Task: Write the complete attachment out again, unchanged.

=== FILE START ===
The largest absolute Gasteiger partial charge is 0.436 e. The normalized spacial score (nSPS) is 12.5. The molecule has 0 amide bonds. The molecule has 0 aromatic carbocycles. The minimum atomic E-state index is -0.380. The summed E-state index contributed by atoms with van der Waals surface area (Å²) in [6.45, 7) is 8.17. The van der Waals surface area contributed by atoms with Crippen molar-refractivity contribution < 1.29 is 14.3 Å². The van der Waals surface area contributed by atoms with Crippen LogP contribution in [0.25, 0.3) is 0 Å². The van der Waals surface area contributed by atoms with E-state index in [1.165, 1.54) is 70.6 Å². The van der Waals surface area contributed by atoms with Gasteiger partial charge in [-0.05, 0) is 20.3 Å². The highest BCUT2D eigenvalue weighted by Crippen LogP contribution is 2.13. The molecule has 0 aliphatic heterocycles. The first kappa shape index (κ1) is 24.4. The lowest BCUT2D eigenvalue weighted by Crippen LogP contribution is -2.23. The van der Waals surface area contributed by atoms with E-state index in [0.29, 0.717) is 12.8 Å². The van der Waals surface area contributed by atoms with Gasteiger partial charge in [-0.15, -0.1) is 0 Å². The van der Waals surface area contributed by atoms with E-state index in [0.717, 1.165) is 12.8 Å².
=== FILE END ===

The largest absolute Gasteiger partial charge is 0.436 e. The normalized spacial score (nSPS) is 12.5. The molecule has 0 amide bonds. The molecule has 0 aromatic carbocycles. The minimum atomic E-state index is -0.380. The summed E-state index contributed by atoms with van der Waals surface area (Å²) in [6.45, 7) is 8.17. The van der Waals surface area contributed by atoms with Crippen molar-refractivity contribution < 1.29 is 14.3 Å². The van der Waals surface area contributed by atoms with Crippen LogP contribution in [0.25, 0.3) is 0 Å². The van der Waals surface area contributed by atoms with E-state index in [1.165, 1.54) is 70.6 Å². The van der Waals surface area contributed by atoms with Gasteiger partial charge in [-0.05, 0) is 20.3 Å². The highest BCUT2D eigenvalue weighted by Crippen LogP contribution is 2.13. The molecule has 0 aliphatic heterocycles. The first kappa shape index (κ1) is 24.4. The lowest BCUT2D eigenvalue weighted by Crippen LogP contribution is -2.23. The van der Waals surface area contributed by atoms with E-state index in [0.29, 0.717) is 12.8 Å². The van der Waals surface area contributed by atoms with Gasteiger partial charge in [-0.15, -0.1) is 0 Å². The van der Waals surface area contributed by atoms with E-state index in [0.717, 1.165) is 12.8 Å².